I was recently interviewed about my experience of becoming a yoga instructor and working with survivors of trauma. Below is an excerpt from the interview. I hope it provides a sense of who I am and how I came to this work. Bear with some of my muddled answers! :)
"When I started yoga, I was in a very difficult place. It was about two years after a significant suicide attempt - I was very much still struggling with depression, an eating disorder, self-injury, and drug use. I was back in school and managing group homes, and outwardly appeared to be doing better even though I was struggling. I had heard of yoga and hoped that it could bring relief to chronic athletic injuries. So I bought Rodney Yee's DVD- Yoga for Athletes and began. I was not prepared for what was to come. Having been so disconnected and in survival mode, I instantly was drawn into the side of the practice where I felt a connection to things outside of me- the Universe, perhaps. It was not easy at the beginning, but little bits at a time I had moments of peace. I began to feel I had a spirit. Eventually, I began to study Buddhism and Mindfulness – it all became very interconnected.
Mentally it has really challenged my idea of my self-identity or my mental construct of who I am. When I started practicing I carried around all of these "I am/have" statements... I am a competitive athlete... I am sick... I have an eating disorder... etc. The day following the first time I did the Yee video, I was so sore. I thought- what are these muscles between my ribs- I am an athlete- ex-gymnast- why am I sore? So for a very long time I practiced with the mindset of a competitive athlete, which wasn't helpful to my body and injuries. Eventually, I started to learn and understand that when I was on the mat - I was none of those things that I could go unite the mind or bring a moment to moment awareness of what my body was doing that I hadn’t experienced before. In some ways, my mind could go on vacation. I was so used to overriding my body when doing physical things to the point of injury- yoga gave me a chance to really challenge that and start to distinguish honestly between pain and an edge as well as understand that I didn’t need to push so hard anymore. I started to not take myself so seriously - that I could fall face first and I wasn't failing at who I thought I was supposed to be… perfect… this took some time and it’s still something I work on… to be in class and NOT do something the instructor is telling me to do and to take care of myself – has helped me to really challenge my ego.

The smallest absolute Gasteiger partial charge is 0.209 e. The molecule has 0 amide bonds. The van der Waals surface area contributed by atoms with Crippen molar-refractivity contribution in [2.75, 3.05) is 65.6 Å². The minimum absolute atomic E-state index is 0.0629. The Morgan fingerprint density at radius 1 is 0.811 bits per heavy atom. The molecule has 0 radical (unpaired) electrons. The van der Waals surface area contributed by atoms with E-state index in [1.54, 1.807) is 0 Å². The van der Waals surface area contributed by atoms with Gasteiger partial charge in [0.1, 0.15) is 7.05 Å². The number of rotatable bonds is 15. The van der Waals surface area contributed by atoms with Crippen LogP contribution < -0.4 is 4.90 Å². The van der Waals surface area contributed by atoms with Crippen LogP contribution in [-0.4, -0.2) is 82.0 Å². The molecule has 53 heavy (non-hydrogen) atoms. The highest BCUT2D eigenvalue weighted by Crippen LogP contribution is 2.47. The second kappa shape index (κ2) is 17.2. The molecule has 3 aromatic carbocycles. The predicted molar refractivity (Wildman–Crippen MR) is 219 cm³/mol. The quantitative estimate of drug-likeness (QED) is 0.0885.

This has radically challenged my idea of how I define “strength." Now strength, to me, is taking care of myself and having choice. Practicing to be in the moment versus letting the mind run off in all sorts of directions, gives me an opportunity to make real time decisions about whether I’ll push a little harder - have fun - or just take childs pose. It has nothing to do with what yoga poses I am able to do.
It also very much challenged what I thought was possible with respect to my body. For a very long time I did everything I could not to be by myself and in my body, certainly not be embodied. It was not a safe place for me to be and truthfully, my own body wasn't safe from me. Yoga has changed everything in that respect. I have so much more respect and gratitude for my body now. I’m not as scared of it. Now the mat, body, and my breath help my mind, mood, and emotions…I am much more content with it and connected to it. It’s also helped me hear my body speak to me through its sensations which has both fascinated me as well as given me critical information about how to take care of myself. The practice is to listen.
Recently some of my past traumas returned in a very present way. I noticed the desire to not feel, to go back to old behaviors and ways of coping to take me out of my body as the sadness and sensation was so difficult to bear at times. In addition to the support from my partner, family and friends, I turned to yoga and the practice of just being with what is. I know now that when I try control my experience or desire to rid myself of it, I just suffer more. Yoga has been such a refuge for me. I know when I’m on the mat, breathing and listening – I will be ok - and when I get off the mat I will be ready and better equipped to handle what comes.
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